Location: Sierra Open Preserve, San Jose
EXIF: Canon EOS 7D | EF-S 10-18mm f/4.5-5.6 IS STM | 10mm | f/16 | 1/60s | ISO 100
Another shot from my trip to Sierra Open Preserve in San Jose. When we got to Sierra Open Preserve, we decided to hike on the trail opposite to the parking lot. We hiked for about 45 minutes trying to find a good comp for Sunset. This was my first time here so it was more of a scouting exercise.
We did find a couple of lone trees as well as rolling green hills. However, we didn’t find a good comp for Sunset. So, we decided to head to the trail close to the parking lot, which also had views of the city below. On the way, I stopped at a few places to get some Starburst. Somehow, I have this obsession with Starburst. I have no idea why. Maybe it’s a phase but who knows.
Anyways, Sun was going down pretty fast and I had to run to the other side of the parking lot to get to this trail. By the time I got there, Sun already started setting behind the hills. I setup my tripod and decided to shoot. I looked around for a good foreground but I didn’t find anything that I could get to. There were a couple of options but those would have taken me more than 5 minutes to get to. By the time I got there, Sun would have already set behind the hills.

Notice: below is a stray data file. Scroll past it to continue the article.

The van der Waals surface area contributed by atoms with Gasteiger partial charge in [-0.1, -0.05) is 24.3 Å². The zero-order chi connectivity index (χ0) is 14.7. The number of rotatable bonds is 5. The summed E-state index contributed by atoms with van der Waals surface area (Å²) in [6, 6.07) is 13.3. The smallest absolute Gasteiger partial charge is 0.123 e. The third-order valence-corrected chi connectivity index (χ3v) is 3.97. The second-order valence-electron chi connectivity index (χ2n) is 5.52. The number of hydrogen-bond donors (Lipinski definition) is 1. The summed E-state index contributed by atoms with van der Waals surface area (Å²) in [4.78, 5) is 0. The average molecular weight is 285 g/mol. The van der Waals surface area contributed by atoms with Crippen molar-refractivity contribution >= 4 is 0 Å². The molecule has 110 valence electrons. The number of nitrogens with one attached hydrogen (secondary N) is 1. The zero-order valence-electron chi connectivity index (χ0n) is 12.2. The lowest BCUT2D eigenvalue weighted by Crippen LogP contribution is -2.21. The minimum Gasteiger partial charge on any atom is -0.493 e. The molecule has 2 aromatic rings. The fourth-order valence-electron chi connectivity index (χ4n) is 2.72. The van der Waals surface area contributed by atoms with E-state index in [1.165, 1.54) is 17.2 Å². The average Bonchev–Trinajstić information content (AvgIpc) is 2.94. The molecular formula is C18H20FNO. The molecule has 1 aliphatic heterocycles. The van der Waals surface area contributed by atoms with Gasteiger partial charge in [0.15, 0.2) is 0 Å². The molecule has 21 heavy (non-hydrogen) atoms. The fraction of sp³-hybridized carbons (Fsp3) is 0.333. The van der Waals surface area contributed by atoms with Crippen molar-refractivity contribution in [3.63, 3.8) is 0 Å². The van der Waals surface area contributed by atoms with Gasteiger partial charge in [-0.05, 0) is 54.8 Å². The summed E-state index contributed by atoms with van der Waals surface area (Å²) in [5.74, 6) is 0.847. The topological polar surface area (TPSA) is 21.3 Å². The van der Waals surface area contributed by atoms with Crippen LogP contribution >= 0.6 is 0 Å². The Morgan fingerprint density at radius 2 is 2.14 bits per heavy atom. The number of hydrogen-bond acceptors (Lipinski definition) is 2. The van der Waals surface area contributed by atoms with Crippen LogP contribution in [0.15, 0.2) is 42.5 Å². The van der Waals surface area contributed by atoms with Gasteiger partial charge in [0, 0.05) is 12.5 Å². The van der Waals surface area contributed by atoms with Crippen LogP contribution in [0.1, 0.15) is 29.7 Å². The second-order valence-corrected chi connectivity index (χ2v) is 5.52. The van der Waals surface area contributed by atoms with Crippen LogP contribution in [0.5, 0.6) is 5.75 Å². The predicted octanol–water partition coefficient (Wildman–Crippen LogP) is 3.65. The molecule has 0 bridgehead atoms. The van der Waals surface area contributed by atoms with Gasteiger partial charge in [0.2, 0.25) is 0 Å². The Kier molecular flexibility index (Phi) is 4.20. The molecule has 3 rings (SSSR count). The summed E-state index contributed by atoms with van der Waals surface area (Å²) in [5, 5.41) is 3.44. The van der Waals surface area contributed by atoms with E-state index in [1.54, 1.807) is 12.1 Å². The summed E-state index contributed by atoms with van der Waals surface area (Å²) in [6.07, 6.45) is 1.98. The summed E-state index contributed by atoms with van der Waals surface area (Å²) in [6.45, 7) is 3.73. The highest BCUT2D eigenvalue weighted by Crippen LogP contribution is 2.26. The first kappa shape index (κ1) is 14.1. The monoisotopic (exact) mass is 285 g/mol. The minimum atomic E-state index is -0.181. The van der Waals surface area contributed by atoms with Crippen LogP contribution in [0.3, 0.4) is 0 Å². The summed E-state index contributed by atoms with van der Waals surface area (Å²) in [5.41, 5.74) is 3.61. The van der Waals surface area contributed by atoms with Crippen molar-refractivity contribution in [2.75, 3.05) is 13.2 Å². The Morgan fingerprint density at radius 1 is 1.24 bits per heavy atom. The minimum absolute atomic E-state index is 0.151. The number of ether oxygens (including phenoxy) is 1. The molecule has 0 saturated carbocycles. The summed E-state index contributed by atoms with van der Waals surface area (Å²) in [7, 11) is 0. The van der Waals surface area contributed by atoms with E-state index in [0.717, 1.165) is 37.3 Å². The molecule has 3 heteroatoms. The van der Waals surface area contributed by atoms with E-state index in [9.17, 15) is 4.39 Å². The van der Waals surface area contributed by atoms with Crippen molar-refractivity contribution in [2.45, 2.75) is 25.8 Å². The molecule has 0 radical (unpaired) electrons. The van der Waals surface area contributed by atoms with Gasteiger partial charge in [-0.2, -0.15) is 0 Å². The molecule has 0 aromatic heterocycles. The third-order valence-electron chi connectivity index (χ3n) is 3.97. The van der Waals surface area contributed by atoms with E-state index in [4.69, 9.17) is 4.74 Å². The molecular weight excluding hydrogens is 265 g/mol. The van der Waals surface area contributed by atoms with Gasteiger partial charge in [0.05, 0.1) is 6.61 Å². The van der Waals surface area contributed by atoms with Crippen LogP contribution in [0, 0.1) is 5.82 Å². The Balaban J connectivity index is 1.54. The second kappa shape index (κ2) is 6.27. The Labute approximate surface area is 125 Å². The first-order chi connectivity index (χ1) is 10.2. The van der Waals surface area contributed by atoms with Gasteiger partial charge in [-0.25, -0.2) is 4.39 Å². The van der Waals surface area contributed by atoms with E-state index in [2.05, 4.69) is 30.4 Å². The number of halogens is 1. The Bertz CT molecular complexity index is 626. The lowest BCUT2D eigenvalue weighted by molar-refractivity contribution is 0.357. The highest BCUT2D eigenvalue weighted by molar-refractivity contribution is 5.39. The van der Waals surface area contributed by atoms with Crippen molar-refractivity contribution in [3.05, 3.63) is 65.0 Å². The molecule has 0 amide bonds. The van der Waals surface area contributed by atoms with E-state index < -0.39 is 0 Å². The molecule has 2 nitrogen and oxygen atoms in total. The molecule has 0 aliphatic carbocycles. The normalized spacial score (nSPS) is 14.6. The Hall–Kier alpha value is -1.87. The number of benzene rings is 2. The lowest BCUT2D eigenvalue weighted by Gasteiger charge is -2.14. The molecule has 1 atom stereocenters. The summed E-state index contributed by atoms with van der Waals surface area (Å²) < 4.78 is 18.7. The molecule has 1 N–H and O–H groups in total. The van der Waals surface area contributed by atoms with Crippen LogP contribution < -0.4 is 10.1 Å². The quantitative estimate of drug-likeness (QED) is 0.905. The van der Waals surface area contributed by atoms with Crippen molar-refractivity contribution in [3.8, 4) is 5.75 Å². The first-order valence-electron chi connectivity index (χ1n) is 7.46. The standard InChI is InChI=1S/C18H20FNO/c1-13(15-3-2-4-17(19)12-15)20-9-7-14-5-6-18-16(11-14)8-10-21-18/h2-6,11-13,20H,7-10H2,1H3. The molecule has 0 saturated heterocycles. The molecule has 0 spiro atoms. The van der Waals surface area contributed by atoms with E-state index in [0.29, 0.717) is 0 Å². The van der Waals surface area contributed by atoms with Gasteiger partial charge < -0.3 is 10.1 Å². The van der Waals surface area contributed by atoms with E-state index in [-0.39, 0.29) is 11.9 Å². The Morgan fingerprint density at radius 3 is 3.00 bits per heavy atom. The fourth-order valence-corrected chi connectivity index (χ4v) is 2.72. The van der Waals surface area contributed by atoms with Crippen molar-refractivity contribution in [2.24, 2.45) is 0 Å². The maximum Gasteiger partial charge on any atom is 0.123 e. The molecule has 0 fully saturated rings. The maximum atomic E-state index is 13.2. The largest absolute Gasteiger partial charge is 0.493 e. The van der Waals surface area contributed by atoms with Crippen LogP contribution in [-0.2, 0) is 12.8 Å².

So, I decided to shoot wide and at f/16 so I can get a starburst. Colors were starting to show up as well. I kept shooting until the Sun went behind the hills. Looking at the camera LCD, I knew I had a couple of shots that had potential. This is the one that I liked the most.
After I posted the shot, one of my Photography friend pings me and tell me that the shot he took standing right next to me had identical settings but the way I processed was different. Looking at his shot, I do see the difference in the way I have processed mine. I wouldn’t say one is better compared to the other though. It’s personal preference in terms of what colors, texture, and contrast you want to bring out. To me, post processing is where Photographers can really show the world how they saw the scene. Even though multiple people may shoot from the same location, the end result can be completely different after post processing, which is a great thing.